The floor plan
Inside the building, it’s important to consider floor plan configurations and sizes.
Large organisations can lose the sense of connectivity among staff if the workforce is spread over too many floors. Therefore, larger whole floor options – 1,500 to 2,000 square metres, say – would be preferable to multiple 600 square metre floors, which might be fine for a company of just 20 people or so.
Efficiency in floor plans, too, can mean the difference between a high-functioning office space and a space that is dotted with inconvenient columns and doors. Access to natural light within the office space is also often overlooked, even though the more of it there is, the happier and more productive a workforce tends to be.
Does it suit your brand?
Something many companies are guilty of forgetting is to assess how a building complements their reputation and aesthetic. Is the facility itself impressive-looking? Is that a good thing, or not?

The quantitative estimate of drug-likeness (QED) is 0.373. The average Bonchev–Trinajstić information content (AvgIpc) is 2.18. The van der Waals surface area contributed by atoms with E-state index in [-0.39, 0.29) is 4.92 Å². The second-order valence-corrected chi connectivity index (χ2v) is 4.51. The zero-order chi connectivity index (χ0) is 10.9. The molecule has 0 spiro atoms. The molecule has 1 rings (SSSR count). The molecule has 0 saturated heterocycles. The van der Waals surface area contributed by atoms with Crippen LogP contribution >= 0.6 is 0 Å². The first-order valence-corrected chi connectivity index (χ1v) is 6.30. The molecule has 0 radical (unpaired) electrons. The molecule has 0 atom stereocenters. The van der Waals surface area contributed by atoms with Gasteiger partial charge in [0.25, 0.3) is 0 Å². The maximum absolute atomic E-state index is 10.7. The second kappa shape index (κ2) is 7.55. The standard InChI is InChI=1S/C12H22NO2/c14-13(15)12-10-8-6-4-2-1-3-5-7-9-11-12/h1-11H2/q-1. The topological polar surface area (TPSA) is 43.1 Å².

If you’re providing a low-cost service, residing in the swankiest building in the area might not be the best look, but a high-end accounting offering doesn’t really suit the ground floor of a B-grade building.
And, a few final thoughts about your fellow tenants. Do the other tenants complement your brand, or could they impact your business’s reputation? Your neighbours affect you, and they also reflect on you. While it might not always be true that you’re only as good as the neighbours you have, it’s a thought worth bearing in mind!